Israel is heading into the final stretch of its 2022 election campaign, though the Nov. 1 vote is almost certain to result in further political deadlock and yet another election. Despite their claims to the contrary, Israelis take their elections very seriously, and the public discourse has once again become a slugging match. The opposing blocs—“anti-Bibi” and “pro-Bibi”—are hurling invective at each other with a vigor one wishes we could reserve for our enemies.

I will make my own prejudices clear from the outset: I will be voting for Prime Minister Yair Lapid’s Yesh Atid Party. There are several reasons for this, but the primary one is that I believe Lapid and his main ally, Defense Minister Benny Gantz, have acquitted themselves fairly well in the months since Prime Minister Naftali Bennett stepped down, trigging the current round of voting. While their policies are obviously controversial—they could not be otherwise in a country such as Israel—I believe they justify their return to power.

For example, earlier this year, Lapid and Gantz fought a brief but extremely effective war against Palestinian Islamic Jihad in Gaza. Unlike previous rounds under former Prime Minister Benjamin Netanyahu, this operation had clear goals and accomplished almost all of them. In particular, it completely wiped out the PIJ leadership in Gaza and managed to keep Hamas penned in its corner, unwilling to join in the fighting. This is in and of itself a tremendous accomplishment.

Moreover, Bennett, Gantz and Lapid have thus far successfully walked the tightrope of the Russia-Ukraine War. Israel has been put in an impossible position by this war. It is both naturally drawn towards the Western camp and dependent on good relations with Russia in order to successfully continue its low-intensity conflict with Iran. While it has been a rocky and difficult road, the government has managed to protect Israel’s security interests without permanently alienating Russia or the West. It is possible that this will not last—anything is possible these days—but the men responsible deserve due credit.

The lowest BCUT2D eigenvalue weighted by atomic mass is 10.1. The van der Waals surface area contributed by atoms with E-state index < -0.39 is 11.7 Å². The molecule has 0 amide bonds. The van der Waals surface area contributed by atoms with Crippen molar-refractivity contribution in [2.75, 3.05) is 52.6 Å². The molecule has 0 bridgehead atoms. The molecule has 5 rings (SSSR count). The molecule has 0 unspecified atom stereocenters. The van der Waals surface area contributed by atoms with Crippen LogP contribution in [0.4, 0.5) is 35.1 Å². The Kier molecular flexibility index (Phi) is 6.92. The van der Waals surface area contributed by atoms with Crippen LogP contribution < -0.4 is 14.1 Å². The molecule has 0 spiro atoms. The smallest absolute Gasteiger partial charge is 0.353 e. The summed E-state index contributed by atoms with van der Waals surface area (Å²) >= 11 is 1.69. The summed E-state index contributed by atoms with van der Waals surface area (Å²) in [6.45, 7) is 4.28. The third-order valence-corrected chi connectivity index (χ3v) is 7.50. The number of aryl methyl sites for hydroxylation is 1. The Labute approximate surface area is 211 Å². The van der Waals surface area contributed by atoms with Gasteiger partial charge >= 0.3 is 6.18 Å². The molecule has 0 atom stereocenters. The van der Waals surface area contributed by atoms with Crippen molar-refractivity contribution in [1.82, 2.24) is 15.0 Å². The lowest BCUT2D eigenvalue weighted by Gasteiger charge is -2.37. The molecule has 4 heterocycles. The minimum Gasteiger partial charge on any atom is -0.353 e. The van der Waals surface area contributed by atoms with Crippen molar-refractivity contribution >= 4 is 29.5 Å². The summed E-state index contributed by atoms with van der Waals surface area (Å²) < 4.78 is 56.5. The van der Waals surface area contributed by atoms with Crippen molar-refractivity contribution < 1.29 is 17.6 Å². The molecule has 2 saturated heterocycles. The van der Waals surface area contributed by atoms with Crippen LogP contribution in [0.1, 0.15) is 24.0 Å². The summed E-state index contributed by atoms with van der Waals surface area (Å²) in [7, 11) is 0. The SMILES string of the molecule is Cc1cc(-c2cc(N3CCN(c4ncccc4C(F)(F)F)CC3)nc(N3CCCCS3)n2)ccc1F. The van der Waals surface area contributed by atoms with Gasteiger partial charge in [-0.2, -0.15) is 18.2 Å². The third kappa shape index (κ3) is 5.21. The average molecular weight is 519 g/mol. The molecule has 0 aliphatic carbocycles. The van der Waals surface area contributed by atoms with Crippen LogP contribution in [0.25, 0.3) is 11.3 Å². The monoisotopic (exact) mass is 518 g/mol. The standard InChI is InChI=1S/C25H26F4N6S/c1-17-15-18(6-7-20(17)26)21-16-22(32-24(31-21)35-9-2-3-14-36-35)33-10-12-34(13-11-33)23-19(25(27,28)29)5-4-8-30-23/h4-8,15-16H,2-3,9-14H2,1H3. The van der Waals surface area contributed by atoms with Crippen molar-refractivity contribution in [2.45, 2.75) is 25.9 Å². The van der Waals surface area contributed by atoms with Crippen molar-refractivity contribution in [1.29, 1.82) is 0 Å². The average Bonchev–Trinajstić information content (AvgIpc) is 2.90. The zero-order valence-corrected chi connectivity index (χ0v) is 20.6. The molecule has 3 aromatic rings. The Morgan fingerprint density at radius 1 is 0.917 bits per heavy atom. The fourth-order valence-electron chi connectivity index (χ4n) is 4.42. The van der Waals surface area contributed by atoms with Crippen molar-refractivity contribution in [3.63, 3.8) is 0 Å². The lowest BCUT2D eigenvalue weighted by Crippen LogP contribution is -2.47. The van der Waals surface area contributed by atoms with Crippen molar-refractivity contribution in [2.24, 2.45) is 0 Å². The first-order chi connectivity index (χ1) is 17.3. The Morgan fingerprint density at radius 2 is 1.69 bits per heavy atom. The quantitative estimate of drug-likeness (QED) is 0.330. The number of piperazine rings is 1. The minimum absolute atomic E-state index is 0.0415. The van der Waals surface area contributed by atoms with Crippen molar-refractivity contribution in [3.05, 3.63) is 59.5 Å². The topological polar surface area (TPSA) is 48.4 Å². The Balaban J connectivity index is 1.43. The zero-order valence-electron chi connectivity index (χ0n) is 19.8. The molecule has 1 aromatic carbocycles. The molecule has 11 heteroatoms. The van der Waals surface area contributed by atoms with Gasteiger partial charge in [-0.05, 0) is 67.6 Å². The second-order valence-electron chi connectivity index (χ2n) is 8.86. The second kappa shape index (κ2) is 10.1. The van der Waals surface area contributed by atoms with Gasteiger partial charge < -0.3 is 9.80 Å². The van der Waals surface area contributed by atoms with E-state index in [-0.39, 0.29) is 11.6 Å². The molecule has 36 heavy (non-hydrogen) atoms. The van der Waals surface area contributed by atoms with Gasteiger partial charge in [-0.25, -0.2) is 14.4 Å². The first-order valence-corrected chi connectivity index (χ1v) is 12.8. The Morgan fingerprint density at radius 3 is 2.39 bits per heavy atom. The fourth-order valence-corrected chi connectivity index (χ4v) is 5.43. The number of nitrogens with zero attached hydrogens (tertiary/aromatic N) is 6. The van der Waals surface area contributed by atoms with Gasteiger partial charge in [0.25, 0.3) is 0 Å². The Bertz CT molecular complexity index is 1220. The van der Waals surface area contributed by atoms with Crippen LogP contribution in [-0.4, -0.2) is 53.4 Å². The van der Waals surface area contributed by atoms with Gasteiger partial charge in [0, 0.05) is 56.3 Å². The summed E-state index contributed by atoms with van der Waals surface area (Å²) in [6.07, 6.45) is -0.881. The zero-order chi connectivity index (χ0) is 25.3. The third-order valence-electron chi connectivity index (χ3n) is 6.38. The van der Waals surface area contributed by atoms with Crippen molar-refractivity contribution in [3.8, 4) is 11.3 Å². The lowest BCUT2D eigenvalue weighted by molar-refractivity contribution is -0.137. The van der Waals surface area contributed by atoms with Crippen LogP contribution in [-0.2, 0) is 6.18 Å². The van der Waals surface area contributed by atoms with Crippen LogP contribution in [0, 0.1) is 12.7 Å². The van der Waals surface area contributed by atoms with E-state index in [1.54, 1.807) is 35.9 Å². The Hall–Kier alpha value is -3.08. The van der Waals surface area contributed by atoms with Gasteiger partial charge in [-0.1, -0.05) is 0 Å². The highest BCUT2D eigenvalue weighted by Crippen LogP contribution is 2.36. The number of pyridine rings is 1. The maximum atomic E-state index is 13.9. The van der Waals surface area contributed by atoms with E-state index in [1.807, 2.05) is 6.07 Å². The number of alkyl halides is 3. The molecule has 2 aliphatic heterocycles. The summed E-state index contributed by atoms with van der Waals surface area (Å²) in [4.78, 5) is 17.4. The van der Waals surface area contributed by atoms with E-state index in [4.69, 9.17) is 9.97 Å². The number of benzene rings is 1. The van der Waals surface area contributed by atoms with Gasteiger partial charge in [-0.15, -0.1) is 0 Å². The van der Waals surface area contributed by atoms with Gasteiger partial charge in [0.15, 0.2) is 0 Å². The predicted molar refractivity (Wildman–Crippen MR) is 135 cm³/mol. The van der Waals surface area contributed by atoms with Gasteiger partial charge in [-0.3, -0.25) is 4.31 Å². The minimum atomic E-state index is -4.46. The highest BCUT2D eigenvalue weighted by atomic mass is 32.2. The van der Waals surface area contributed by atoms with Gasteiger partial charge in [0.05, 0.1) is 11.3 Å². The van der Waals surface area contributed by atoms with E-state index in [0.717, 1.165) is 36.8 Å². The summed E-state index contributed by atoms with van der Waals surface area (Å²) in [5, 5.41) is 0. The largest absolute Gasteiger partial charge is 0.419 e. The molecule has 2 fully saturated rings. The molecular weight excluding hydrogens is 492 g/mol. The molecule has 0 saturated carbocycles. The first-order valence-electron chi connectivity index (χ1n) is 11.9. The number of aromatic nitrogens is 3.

The most controversial initiative undertaken by Lapid’s government is probably the recent maritime agreement with Lebanon. Lapid has been charged with caving in to Hezbollah demands and giving away precious Israeli assets to appease the terror group. This is a valid interpretation, and people are right to be concerned about it. Still, if we accept it for the sake of argument, all it means is that Lapid took a gamble: He made a potentially dangerous concession in order to avoid a war that Israel neither wants nor needs right now. It is quite possible that his decision was a bad one, but it was not made in bad faith.

Also much on the public’s mind is the ongoing violence in Judea and Samaria, and continuing issues with Israeli Arab lawlessness and the resulting carnage in the Galilee and the Negev. The current government has not made significant progress on the latter, it is true. But it is worth noting that during the fighting with PIJ, there were none of the anti-Semitic riots that occurred during the May 2021 conflict under Netanyahu. The Israeli Arab community has not overcome its pathologies overnight, but clearly something worked this time that did not work under the previous government.